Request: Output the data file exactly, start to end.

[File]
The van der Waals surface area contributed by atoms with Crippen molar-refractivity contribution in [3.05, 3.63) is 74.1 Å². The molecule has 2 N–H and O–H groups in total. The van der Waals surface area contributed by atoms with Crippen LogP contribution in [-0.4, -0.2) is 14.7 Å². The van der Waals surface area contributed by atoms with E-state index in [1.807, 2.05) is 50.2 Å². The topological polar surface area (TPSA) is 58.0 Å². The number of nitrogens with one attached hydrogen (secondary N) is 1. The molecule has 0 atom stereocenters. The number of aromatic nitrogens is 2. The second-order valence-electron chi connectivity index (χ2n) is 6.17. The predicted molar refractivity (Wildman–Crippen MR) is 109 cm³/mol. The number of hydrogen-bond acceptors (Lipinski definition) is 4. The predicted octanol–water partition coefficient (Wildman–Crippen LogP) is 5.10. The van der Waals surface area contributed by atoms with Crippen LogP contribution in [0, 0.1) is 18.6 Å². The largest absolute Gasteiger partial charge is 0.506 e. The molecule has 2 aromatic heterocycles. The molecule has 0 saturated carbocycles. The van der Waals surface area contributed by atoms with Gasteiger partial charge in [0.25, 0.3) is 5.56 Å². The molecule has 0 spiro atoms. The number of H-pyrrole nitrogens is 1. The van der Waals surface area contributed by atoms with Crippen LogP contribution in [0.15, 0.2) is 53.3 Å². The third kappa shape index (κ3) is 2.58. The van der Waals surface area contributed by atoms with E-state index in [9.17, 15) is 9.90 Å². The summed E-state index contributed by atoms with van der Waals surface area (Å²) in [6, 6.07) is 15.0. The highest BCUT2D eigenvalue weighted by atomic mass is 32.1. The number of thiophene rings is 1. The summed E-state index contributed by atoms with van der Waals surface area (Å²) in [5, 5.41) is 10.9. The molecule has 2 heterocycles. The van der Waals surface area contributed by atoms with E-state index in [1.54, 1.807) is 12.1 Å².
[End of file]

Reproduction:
The van der Waals surface area contributed by atoms with Crippen molar-refractivity contribution in [3.05, 3.63) is 74.1 Å². The molecule has 2 N–H and O–H groups in total. The van der Waals surface area contributed by atoms with Crippen LogP contribution in [-0.4, -0.2) is 14.7 Å². The van der Waals surface area contributed by atoms with E-state index in [1.807, 2.05) is 50.2 Å². The topological polar surface area (TPSA) is 58.0 Å². The number of nitrogens with one attached hydrogen (secondary N) is 1. The molecule has 0 atom stereocenters. The number of aromatic nitrogens is 2. The second-order valence-electron chi connectivity index (χ2n) is 6.17. The predicted molar refractivity (Wildman–Crippen MR) is 109 cm³/mol. The number of hydrogen-bond acceptors (Lipinski definition) is 4. The predicted octanol–water partition coefficient (Wildman–Crippen LogP) is 5.10. The van der Waals surface area contributed by atoms with Crippen LogP contribution in [0, 0.1) is 18.6 Å². The largest absolute Gasteiger partial charge is 0.506 e. The molecule has 2 aromatic heterocycles. The molecule has 0 saturated carbocycles. The van der Waals surface area contributed by atoms with Gasteiger partial charge in [0.25, 0.3) is 5.56 Å². The molecule has 0 spiro atoms. The number of H-pyrrole nitrogens is 1. The van der Waals surface area contributed by atoms with Crippen LogP contribution in [0.15, 0.2) is 53.3 Å². The third kappa shape index (κ3) is 2.58. The van der Waals surface area contributed by atoms with E-state index in [9.17, 15) is 9.90 Å². The summed E-state index contributed by atoms with van der Waals surface area (Å²) in [6, 6.07) is 15.0. The highest BCUT2D eigenvalue weighted by atomic mass is 32.1. The number of thiophene rings is 1. The summed E-state index contributed by atoms with van der Waals surface area (Å²) in [5, 5.41) is 10.9. The molecule has 2 heterocycles. The van der Waals surface area contributed by atoms with E-state index in [1.54, 1.807) is 12.1 Å².